Dictionary

I recently ordered some books from abebooks, which I recieved about a week ago and among them was this book.

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It’s a dictionary! My first physical Korean dictionary. Although I mostly rely on naver dictionary, I just wanted a dictionary that I could use incase we had a blackout again. My town has a lot of blackouts. We actually just came out of one a few days ago, and to make things worse I have been unable to connect to the internet for the last two weeks. I want to be prepared for next time so I’m not stuck just studying with my textbook. In that time I could also continue where I left off in twilight.
I haven’t used it yet, but it seems like a decent dictionary. My only gripe with it so far is that the korean-english side is organized using romanization. It does, however, use hangeul beside the individual words, so its still usable. I wasn’t expecting too much, since I only paided $3 for it. I’ll definetely review it when I get the chance to actually sit down and use it.

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Summer~

Summer is practically here, and that means I have loads of free time on my hand, yet again. I will mainly be focusing on my Korean listening skills and building up my Russian. Yes, I said Russian. I don’t know much Russian right now, I have just started a week ago, but I love it so far. What got me interested in Russian were authors such as Tolstoi, and infact I’m actually in the middle of reading the translation of Crime and Punishment(it’s a very good book). I thought that it would be nice if I could read the story in the original language, even if it would take a long time to get to that point. That coupled with the fact that it is cheaper than Korean. I won’t be buying anymore Korean books for a long time, because I feel like I waste too much money on shipping($30 for a tiny package not including the price of the book)! Looking back, I feel like I was ripped off, even though I understand that the labor involved in getting a package across the globe is intense, I just don’t feel as though I can afford to buy any solid Korean books anymore. So I will be working with what I have, which is a good thing, because I will be able to finally finish twilight and 도가니, and it will keep me busy for awhile.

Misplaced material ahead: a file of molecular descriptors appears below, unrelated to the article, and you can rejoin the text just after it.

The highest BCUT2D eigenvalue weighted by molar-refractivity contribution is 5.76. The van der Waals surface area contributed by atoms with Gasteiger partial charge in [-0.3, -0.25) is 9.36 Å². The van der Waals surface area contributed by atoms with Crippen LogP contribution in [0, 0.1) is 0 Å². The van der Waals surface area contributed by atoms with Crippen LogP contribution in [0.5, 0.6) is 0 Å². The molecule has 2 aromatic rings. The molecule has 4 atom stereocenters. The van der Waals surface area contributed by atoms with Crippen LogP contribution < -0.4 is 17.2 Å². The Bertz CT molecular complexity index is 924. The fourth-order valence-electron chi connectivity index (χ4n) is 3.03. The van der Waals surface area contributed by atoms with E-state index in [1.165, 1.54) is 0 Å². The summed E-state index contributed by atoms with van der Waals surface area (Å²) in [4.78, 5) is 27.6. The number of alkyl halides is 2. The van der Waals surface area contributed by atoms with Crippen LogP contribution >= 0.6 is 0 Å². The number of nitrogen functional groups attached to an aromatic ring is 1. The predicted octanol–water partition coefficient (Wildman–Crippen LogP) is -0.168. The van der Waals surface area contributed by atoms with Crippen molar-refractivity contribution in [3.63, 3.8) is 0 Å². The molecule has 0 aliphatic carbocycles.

Back to Russian, I have found many printed versions of classical literature and textbooks for a total of $3 including shipping! That’s something that is almost impossible to find for Korean, and I really only dabble in German at this point so I don’t have an active interest in the language itself, besides the interesting courses offered by DeutcheWelle.